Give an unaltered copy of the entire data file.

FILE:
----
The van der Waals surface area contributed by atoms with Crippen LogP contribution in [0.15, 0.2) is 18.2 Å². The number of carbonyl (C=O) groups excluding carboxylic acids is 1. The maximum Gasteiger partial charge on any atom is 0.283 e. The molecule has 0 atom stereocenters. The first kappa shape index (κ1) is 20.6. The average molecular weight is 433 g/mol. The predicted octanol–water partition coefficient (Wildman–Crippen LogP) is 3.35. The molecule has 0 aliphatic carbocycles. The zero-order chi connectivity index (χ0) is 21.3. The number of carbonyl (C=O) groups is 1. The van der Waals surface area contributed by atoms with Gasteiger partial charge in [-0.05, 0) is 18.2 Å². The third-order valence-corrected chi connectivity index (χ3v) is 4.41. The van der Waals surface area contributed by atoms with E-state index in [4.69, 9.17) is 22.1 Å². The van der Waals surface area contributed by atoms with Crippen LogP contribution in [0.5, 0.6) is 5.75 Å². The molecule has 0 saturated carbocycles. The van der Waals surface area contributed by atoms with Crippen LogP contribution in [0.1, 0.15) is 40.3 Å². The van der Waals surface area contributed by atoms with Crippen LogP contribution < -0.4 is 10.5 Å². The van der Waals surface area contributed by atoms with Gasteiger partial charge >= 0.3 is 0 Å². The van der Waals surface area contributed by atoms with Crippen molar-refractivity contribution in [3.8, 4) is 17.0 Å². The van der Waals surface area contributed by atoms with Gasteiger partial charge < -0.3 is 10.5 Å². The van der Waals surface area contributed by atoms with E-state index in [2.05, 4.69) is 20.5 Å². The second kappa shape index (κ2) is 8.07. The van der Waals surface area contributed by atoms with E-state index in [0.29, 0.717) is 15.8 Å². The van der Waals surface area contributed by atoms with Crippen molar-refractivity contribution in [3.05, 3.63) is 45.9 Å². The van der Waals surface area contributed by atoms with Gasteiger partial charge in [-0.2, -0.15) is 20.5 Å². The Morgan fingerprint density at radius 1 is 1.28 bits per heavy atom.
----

The van der Waals surface area contributed by atoms with Crippen LogP contribution in [0.15, 0.2) is 18.2 Å². The number of carbonyl (C=O) groups excluding carboxylic acids is 1. The maximum Gasteiger partial charge on any atom is 0.283 e. The molecule has 0 atom stereocenters. The first kappa shape index (κ1) is 20.6. The average molecular weight is 433 g/mol. The predicted octanol–water partition coefficient (Wildman–Crippen LogP) is 3.35. The molecule has 0 aliphatic carbocycles. The zero-order chi connectivity index (χ0) is 21.3. The number of carbonyl (C=O) groups is 1. The van der Waals surface area contributed by atoms with Gasteiger partial charge in [-0.05, 0) is 18.2 Å². The third-order valence-corrected chi connectivity index (χ3v) is 4.41. The van der Waals surface area contributed by atoms with E-state index in [4.69, 9.17) is 22.1 Å². The van der Waals surface area contributed by atoms with Crippen LogP contribution in [0.5, 0.6) is 5.75 Å². The molecule has 0 saturated carbocycles. The van der Waals surface area contributed by atoms with Crippen LogP contribution in [0.1, 0.15) is 40.3 Å². The van der Waals surface area contributed by atoms with Crippen LogP contribution < -0.4 is 10.5 Å². The van der Waals surface area contributed by atoms with Gasteiger partial charge >= 0.3 is 0 Å². The van der Waals surface area contributed by atoms with Crippen molar-refractivity contribution in [3.8, 4) is 17.0 Å². The van der Waals surface area contributed by atoms with Gasteiger partial charge < -0.3 is 10.5 Å². The van der Waals surface area contributed by atoms with E-state index in [2.05, 4.69) is 20.5 Å². The second kappa shape index (κ2) is 8.07. The van der Waals surface area contributed by atoms with E-state index in [0.29, 0.717) is 15.8 Å². The van der Waals surface area contributed by atoms with Crippen molar-refractivity contribution in [3.05, 3.63) is 45.9 Å². The van der Waals surface area contributed by atoms with Gasteiger partial charge in [-0.2, -0.15) is 20.5 Å². The Morgan fingerprint density at radius 1 is 1.28 bits per heavy atom.